Bright Lights Chard Gratin
Deborah Madison, Local Flavors
Bright Light or Rainbow chard is the variety with multicolored stems that are often
smaller and more tender than the big silver leaf or red-leafed chard. It works
beautifully here because of those narrow stems, but any variety can be used, of
course. Other greens can go in with the chard as well, such as quelites (another name for lamb's quarters, nettles, sorrel and spinach. Serve this gratin as a vegetarian main course or as a side
2 pounds chard, including half of the stems
4 tablespoons unsalted butter
1 onion, finely chopped
sea salt and freshly ground pepper
1 cup fresh bread crumbs
1 garlic clove, minced
3 tablespoons chopped dill or parsley
1 tablespoon flour
1 cup milk or cream or a mixture of cream and stock
1 cup crumbled fresh goat cheese
  1. Separate the leaves and chard stems. Wash the leaves in plenty of water,
    then coarsely chop them. Trim the ragged edges off the stems, wash them well,
    then dice them into small pieces.
  2. Melt half the butter in a wide skillet over medium heat. Add the onion and chard stems and cook, stirring occasionally, until the onion has begun to brown a bit, about 20 minutes. Add the chard leaves, sprinkle with 1 teaspoon salt, and cook until they’re wilted and tender, another 10 minutes.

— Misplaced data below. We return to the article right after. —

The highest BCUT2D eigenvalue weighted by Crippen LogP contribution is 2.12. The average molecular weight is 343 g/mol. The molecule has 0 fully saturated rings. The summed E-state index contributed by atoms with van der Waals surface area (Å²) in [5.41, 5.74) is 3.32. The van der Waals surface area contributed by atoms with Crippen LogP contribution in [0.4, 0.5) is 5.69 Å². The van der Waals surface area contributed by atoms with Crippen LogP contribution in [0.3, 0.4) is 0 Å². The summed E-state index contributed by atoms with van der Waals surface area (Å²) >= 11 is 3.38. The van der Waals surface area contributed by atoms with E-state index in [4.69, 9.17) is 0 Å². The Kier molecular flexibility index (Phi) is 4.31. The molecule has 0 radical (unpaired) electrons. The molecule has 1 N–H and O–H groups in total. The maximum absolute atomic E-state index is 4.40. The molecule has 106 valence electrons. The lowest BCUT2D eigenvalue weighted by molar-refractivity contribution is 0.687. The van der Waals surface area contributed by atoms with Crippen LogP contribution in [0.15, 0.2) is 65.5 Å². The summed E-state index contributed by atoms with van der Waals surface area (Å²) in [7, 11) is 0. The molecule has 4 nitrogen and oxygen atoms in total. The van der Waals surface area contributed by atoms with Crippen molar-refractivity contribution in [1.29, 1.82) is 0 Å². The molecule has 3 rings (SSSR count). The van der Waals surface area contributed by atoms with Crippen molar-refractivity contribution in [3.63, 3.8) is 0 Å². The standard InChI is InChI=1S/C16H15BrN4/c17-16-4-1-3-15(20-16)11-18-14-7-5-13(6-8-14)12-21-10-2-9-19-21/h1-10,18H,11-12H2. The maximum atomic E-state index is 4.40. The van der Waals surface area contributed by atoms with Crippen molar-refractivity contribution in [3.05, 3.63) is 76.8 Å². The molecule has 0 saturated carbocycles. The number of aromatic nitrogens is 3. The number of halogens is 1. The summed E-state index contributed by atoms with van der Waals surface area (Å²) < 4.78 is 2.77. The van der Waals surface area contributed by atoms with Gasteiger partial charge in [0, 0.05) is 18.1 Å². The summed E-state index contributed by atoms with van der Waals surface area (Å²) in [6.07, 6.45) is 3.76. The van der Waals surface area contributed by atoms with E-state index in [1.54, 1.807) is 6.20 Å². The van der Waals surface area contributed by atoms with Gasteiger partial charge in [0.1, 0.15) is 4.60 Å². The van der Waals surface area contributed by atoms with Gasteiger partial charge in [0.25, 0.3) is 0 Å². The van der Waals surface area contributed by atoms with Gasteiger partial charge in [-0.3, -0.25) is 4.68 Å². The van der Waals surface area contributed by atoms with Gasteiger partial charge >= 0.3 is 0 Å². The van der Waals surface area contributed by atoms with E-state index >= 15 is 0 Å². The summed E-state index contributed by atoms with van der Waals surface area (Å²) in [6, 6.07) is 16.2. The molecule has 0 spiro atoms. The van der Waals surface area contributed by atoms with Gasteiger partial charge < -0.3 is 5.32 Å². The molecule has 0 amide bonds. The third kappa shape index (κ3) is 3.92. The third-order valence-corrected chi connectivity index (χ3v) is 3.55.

3. Meanwhile, preheat the oven to 400 F and lightly oil a 2-quart gratin dish. Melt half the remaining butter in a small skillet and add the bread crumbs, garlic, and dill. Cook, stirring for about a minute, then scrape the crumbs into a bowl and return the pan to the heat.
  4. Melt the last tablespoon of butter, stir in the flour, then whisk in the milk.
    Simmer for 5 minutes, season with ½ teaspoon salt, and add to the chard
    mixture. Add the cheese, then taste the mixture, correct for salt, and season with
  5. Pour the mixture into the prepared dish and cover with the bread crumbs.
    Bake until heated through and golden on the surface, about 25 minutes. Let
    settle a few minutes before serving.

Now you know it's safe Martha Stewart has it
20 items to forage from Eco Salon
A true expert, Steve Brill
Videos and more information at Eat the Weeds

Do you forage?

1 comment:

  1. You have an informative blog. I’ve learned something from it. I do have mine too www.claire-fernandez.blogspot.com... Thanks